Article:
Program Seeking to Quantify K-12 Cafeteria Waste Reaches More Than 82,000 Students

The Environmental Research & Education Foundation’s School Cafeteria Discards Assessment Project (SCrAP) is a program that aims to understand how waste is generated and managed in K – 12 cafeterias across the United States.

Due to their interests in reducing or better managing waste, the School Nutrition Foundation and Keep America Beautiful joined the program as collaborative partners. With the help of these partners, SCrAP has reached 93 schools across 38 states, representing over 82,000 students.

While participation offers benefits to schools, such as educational resources and food waste and cost reductions, data gathered through the program will benefit a wide-range of organizations. Results from this program will be incorporated into a larger project from EREF’s Data & Policy Program investigating waste management practices in each waste sector: institutional (schools, hospitals), commercial (retail stores) and residential. Conclusions drawn from this study will inform organizations across various industries, including school boards, on best practices for managing waste.

SCrAP participants were asked to join at the purple level – complete a questionnaire only – or at the blue or golds levels – complete the questionnaire and conduct cafeteria waste audits 3 – 5 or 6 – 10 times, respectively. Of the 93 schools that joined SCrAP, 91% have a recycling program, 16% have backyard or garden composting and 9% send their organics to a commercial composter.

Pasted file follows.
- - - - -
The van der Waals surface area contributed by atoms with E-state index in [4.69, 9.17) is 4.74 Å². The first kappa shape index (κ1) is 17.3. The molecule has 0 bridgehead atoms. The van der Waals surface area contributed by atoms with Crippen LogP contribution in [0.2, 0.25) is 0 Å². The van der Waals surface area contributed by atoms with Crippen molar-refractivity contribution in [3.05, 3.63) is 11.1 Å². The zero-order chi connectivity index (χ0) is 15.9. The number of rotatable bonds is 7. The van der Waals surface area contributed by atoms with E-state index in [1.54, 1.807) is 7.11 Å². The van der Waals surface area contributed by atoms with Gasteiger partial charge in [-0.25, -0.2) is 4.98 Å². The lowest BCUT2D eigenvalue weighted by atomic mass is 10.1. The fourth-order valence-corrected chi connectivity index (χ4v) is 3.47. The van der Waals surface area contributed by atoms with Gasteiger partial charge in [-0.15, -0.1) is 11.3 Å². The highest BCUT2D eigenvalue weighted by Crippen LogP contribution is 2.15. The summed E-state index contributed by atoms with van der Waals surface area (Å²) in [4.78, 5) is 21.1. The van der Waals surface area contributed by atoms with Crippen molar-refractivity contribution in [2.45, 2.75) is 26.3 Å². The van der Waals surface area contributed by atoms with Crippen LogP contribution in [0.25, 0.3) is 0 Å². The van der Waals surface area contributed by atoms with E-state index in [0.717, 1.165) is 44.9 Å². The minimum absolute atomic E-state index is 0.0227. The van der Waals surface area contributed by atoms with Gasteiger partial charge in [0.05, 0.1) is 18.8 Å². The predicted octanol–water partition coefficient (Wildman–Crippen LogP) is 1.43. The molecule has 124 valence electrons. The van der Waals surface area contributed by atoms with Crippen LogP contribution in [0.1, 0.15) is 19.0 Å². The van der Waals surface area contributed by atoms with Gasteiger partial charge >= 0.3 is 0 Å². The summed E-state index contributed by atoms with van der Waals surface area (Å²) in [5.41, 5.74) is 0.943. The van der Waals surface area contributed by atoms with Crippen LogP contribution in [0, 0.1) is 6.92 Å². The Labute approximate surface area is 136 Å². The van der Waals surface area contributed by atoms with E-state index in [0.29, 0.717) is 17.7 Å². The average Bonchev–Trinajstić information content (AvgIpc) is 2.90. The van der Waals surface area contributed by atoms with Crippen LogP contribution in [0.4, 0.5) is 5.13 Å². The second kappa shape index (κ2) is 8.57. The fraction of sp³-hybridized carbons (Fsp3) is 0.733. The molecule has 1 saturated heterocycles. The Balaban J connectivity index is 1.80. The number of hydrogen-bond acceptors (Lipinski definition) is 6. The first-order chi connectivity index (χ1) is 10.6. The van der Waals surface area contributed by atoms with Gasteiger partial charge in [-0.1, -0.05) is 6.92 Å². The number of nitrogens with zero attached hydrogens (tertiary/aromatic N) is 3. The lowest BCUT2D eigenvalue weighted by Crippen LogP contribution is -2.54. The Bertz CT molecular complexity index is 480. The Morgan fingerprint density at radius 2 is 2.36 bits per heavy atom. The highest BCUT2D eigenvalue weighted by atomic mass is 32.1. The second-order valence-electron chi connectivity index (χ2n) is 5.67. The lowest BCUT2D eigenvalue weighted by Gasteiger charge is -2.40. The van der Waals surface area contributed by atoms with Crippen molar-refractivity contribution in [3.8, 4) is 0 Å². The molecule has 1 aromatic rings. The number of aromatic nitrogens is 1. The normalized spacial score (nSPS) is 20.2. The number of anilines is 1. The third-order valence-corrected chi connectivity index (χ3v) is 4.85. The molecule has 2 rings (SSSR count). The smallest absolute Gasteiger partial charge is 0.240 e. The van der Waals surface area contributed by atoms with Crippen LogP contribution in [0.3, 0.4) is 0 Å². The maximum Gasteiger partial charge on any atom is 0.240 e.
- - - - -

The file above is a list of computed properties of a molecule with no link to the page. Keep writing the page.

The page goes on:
Schools that elected to perform audits sorted lunch waste into five categories: food waste, liquids, recycling, other/landfill and unopened/untouched food and drinks. These sorts educated students about waste management, and presented opportunities for discussion on the importance of more sustainably managing our waste.

EREF staff compiled the data provided by the schools, finding that the weight of the lunch waste totaled nearly 13,000 lbs! The chart below depicts the breakdown of the discarded material into the five categories.









Blue or gold level schools received Snapshot Reports that include links to educational resources, a comparison of each school to other schools at the state and national level and a list of opportunities to increase waste sustainability.

Additional Results:

  • The largest component was organic waste at 75%. This consists of food waste, beverage waste, and unopened/untouched food.
  • Milk accounted for 65% of unopened food by weight.
  • The national average of waste generated per student for schools was 43.3 lbs/student in a school year.

Interested in participating? The School Cafeteria Discards Assessment Project continues through the 2017-2018 school year. For additional program information or to register, please click here or send an e-mail to

Looking for more results from the program? Click here for an infographic outlining some of the key results!


Thank you to our sponsors who have helped make this project possible:

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